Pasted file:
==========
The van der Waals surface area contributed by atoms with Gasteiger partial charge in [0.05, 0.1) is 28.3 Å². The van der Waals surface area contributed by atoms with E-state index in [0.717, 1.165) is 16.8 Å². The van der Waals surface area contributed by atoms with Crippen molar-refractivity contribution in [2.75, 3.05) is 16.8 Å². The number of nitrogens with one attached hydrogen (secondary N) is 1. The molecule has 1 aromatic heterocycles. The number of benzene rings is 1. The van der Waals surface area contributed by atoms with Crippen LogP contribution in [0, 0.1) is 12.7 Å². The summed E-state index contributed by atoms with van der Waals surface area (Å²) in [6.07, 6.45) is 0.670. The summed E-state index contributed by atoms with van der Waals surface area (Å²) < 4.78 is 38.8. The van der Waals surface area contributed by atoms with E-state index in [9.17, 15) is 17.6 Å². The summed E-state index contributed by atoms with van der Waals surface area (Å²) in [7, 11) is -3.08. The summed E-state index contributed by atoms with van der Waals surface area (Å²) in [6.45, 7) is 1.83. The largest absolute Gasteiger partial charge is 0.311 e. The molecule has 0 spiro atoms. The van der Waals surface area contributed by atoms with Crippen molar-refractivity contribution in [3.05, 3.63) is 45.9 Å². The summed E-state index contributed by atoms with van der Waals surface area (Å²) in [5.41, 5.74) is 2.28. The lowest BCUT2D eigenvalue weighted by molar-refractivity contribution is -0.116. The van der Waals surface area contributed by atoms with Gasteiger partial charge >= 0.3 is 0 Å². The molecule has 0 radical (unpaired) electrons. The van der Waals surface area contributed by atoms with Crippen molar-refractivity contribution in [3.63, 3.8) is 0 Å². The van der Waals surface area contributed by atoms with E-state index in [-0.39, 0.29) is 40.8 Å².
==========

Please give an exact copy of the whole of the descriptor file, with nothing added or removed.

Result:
The van der Waals surface area contributed by atoms with Gasteiger partial charge in [0.05, 0.1) is 28.3 Å². The van der Waals surface area contributed by atoms with E-state index in [0.717, 1.165) is 16.8 Å². The van der Waals surface area contributed by atoms with Crippen molar-refractivity contribution in [2.75, 3.05) is 16.8 Å². The number of nitrogens with one attached hydrogen (secondary N) is 1. The molecule has 1 aromatic heterocycles. The number of benzene rings is 1. The van der Waals surface area contributed by atoms with Crippen LogP contribution in [0, 0.1) is 12.7 Å². The summed E-state index contributed by atoms with van der Waals surface area (Å²) in [6.07, 6.45) is 0.670. The summed E-state index contributed by atoms with van der Waals surface area (Å²) < 4.78 is 38.8. The van der Waals surface area contributed by atoms with E-state index in [9.17, 15) is 17.6 Å². The summed E-state index contributed by atoms with van der Waals surface area (Å²) in [7, 11) is -3.08. The summed E-state index contributed by atoms with van der Waals surface area (Å²) in [6.45, 7) is 1.83. The largest absolute Gasteiger partial charge is 0.311 e. The molecule has 0 spiro atoms. The van der Waals surface area contributed by atoms with Crippen molar-refractivity contribution in [3.05, 3.63) is 45.9 Å². The summed E-state index contributed by atoms with van der Waals surface area (Å²) in [5.41, 5.74) is 2.28. The lowest BCUT2D eigenvalue weighted by molar-refractivity contribution is -0.116. The van der Waals surface area contributed by atoms with Gasteiger partial charge >= 0.3 is 0 Å². The molecule has 0 radical (unpaired) electrons. The van der Waals surface area contributed by atoms with Crippen molar-refractivity contribution in [3.63, 3.8) is 0 Å². The van der Waals surface area contributed by atoms with E-state index in [-0.39, 0.29) is 40.8 Å².